DNA in a fossil from a young girl has revealed that a mysterious extinct human lineage occupied the middle of Asia longer than previously thought, allowing more potential interbreeding with Neanderthals, a new study finds.
Although modern humans are the only surviving human lineage, other hominins — which include modern humans, extinct human species and their immediate ancestors — once lived on Earth. These included Neanderthals, the closest extinct relatives of modern humans, as well as the Denisovans, who lived across a region that might have stretched from Siberia to Southeast Asia.
In 2010, researchers analyzed DNA from fossils to reveal the existence of the Denisovans, suggesting the lineage shared a common ancestor with Neanderthals. However, the Denisovans were nearly as genetically distinct from Neanderthals as Neanderthals were from modern humans, with the ancestors of Denisovans and Neanderthals splitting about 190,000 to 470,000 years ago. [Denisovan Gallery: Tracing the Genetics of Human Ancestors]
The 2010 study also revealed that the Denisovans might have interbred with modern humans thousands of years ago just as Neanderthalsdid. Subsequent research suggested that genetic mutations from Denisovanshave influenced modern human immune systems, as well as fat and blood sugar levels.
However, much remains unknown about the Denisovans, since all fossil evidence of them until now was limited to just three specimens: one finger bone and two molars. All three fossils were unearthed from Denisova Cave, after which the Denisovans are named, in the Altai Mountains in Siberia.
Now, scientists have revealed that they have a fourth Denisovan fossil — a "baby tooth" that likely fell from the jaw of a 10- to 12-year-old girl, said study lead author Viviane Slon, a paleogeneticist at the Max Planck Institute for Evolutionary Anthropology in Leipzig, Germany.
"Any additional Denisovan individual that we can identify at this point is very exciting for us," Slon told Live Science.
The crown of the "baby" molar was almost completely worn away when researchers unearthed it. To help preserve the fossil, the researchers used 3D X-rays of the tooth to help find the best way to extract as little powder from the molar as possible. Next, they analyzed what little surviving DNA they could from about 10 milligrams of tooth powder, confirming that the fossil belonged to a Denisovan girl.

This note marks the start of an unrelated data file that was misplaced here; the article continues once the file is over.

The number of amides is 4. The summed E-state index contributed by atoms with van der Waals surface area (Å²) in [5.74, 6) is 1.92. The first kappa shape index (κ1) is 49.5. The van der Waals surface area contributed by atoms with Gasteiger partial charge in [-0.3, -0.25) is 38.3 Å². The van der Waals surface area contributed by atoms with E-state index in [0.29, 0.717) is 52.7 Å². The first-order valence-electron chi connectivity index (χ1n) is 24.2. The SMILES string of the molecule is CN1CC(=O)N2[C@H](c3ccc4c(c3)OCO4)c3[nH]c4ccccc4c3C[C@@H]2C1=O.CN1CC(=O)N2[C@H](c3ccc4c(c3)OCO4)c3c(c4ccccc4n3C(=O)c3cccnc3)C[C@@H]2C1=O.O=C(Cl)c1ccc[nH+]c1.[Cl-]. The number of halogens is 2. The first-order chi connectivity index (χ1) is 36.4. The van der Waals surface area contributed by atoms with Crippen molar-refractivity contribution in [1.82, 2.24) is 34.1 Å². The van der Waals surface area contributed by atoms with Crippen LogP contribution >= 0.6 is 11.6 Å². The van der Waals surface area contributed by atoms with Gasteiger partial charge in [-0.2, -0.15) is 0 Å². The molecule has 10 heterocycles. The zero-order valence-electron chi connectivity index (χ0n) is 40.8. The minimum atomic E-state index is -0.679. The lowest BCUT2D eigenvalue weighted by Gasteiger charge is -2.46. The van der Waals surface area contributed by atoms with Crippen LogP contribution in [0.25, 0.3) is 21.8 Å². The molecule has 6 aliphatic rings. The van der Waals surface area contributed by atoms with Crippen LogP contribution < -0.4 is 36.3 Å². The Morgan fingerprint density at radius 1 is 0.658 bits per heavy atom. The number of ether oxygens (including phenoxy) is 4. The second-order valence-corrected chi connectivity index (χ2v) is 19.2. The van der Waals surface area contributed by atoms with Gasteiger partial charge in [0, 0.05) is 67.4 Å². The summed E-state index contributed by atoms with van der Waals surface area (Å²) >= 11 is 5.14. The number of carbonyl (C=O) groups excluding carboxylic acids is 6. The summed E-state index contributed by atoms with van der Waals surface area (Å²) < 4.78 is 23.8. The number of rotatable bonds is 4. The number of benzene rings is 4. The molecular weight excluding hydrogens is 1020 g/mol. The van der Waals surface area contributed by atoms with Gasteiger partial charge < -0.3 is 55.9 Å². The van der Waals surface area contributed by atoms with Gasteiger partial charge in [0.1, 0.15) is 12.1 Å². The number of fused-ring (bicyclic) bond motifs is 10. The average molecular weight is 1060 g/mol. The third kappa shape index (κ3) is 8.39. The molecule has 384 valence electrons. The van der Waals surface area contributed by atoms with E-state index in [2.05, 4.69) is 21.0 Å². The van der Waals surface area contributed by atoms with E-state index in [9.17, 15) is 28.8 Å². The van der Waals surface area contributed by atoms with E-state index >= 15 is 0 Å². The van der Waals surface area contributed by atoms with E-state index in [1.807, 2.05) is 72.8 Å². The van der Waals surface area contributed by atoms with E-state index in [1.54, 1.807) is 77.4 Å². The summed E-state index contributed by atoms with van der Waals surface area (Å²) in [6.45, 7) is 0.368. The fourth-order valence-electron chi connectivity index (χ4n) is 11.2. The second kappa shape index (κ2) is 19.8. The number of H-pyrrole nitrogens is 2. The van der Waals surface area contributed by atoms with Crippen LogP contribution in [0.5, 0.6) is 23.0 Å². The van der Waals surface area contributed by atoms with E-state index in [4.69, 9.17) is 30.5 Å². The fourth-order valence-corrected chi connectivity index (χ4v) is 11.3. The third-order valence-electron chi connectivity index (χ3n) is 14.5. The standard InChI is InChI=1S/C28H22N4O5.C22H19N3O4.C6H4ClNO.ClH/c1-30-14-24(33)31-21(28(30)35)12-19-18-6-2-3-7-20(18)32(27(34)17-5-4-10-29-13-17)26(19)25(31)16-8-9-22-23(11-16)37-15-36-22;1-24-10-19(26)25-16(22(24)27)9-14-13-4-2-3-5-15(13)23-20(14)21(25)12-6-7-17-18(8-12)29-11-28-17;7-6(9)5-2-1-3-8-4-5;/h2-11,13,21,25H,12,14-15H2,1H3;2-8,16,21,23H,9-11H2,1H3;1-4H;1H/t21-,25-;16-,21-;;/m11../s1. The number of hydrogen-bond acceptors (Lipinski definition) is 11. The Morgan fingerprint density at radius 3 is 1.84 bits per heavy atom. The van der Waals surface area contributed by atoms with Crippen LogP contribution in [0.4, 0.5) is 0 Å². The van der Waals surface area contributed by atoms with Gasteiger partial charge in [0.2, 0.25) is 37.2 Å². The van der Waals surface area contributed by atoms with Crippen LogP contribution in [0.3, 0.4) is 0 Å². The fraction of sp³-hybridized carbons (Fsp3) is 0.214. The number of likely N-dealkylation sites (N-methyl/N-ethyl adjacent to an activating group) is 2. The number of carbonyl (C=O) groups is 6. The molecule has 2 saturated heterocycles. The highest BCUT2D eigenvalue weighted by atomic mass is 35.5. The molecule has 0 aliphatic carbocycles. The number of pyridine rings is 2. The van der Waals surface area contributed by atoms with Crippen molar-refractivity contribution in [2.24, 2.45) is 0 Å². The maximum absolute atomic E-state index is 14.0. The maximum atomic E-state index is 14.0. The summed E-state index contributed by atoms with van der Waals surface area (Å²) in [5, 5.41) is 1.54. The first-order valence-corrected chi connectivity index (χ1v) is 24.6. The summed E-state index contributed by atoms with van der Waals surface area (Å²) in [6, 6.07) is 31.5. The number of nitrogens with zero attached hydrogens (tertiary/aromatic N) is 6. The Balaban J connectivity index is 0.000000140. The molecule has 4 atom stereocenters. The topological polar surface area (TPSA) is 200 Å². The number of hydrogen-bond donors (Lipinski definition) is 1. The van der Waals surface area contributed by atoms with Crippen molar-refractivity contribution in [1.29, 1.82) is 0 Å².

The deep layer of sediment in which this molar was found ranges from 128,000 to 227,000 years old. This age makes the tooth one of the oldest human specimens discovered in central Asia to date, and about 50,000 to 100,000 years older than the first known Denisovan fossil.
"This would indicate that Denisovans were present in the Altai area for a very long time — at least as long as modern humans have been in Europe, if not much more," Slon said. Such a long span of time increases the chances that the Denisovans and the Neanderthals may have interacted and interbred, the researchers added.
These new findings, combined with previous data, suggest that there may have been low levels of genetic diversity among the Denisovans, comparable to the lower range of modern human genetic diversity seen among small or secluded populations.
"The low genetic diversity we infer for the Denisovans can most probably be linked to their small population size," Slon said. "This is similar to what has been inferred for Neanderthals. Both groups of archaic hominins seem to have had a far smaller population size than humans today."
Still, the researchers noted that because all four Denisovan fossils unearthed to date come from the same place, it is possible that they represent an isolated population and that Denisovan genetic diversity across
their entire geographic range was greater than that seen in these isolated samples. Additional fossils from Denisovans from other locations would help scientists more comprehensively gauge Denisovans' genetic diversity across space and time, Slon said.
The scientists detailed their findings online July 7 in the journal Science Advances.
Original article on Live Science.
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